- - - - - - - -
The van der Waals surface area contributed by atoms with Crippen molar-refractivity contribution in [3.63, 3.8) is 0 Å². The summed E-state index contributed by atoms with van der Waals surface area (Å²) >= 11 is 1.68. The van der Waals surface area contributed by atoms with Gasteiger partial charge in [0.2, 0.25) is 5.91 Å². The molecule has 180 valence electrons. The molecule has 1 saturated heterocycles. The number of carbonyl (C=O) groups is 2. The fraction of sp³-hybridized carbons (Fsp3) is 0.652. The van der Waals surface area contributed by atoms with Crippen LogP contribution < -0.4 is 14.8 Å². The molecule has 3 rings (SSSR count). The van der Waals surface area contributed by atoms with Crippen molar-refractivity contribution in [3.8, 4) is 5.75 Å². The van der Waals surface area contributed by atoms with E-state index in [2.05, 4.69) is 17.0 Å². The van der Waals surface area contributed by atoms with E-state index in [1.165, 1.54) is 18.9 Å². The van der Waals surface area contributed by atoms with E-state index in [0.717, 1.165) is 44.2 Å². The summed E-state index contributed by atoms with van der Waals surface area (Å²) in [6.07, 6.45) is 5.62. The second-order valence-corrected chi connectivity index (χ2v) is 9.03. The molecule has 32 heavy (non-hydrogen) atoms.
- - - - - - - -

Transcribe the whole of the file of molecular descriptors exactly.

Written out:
The van der Waals surface area contributed by atoms with Crippen molar-refractivity contribution in [3.63, 3.8) is 0 Å². The summed E-state index contributed by atoms with van der Waals surface area (Å²) >= 11 is 1.68. The van der Waals surface area contributed by atoms with Gasteiger partial charge in [0.2, 0.25) is 5.91 Å². The molecule has 180 valence electrons. The molecule has 1 saturated heterocycles. The number of carbonyl (C=O) groups is 2. The fraction of sp³-hybridized carbons (Fsp3) is 0.652. The van der Waals surface area contributed by atoms with Crippen LogP contribution < -0.4 is 14.8 Å². The molecule has 3 rings (SSSR count). The van der Waals surface area contributed by atoms with Crippen molar-refractivity contribution in [3.8, 4) is 5.75 Å². The van der Waals surface area contributed by atoms with E-state index in [2.05, 4.69) is 17.0 Å². The van der Waals surface area contributed by atoms with E-state index in [1.165, 1.54) is 18.9 Å². The van der Waals surface area contributed by atoms with E-state index in [0.717, 1.165) is 44.2 Å². The summed E-state index contributed by atoms with van der Waals surface area (Å²) in [6.07, 6.45) is 5.62. The second-order valence-corrected chi connectivity index (χ2v) is 9.03. The molecule has 32 heavy (non-hydrogen) atoms.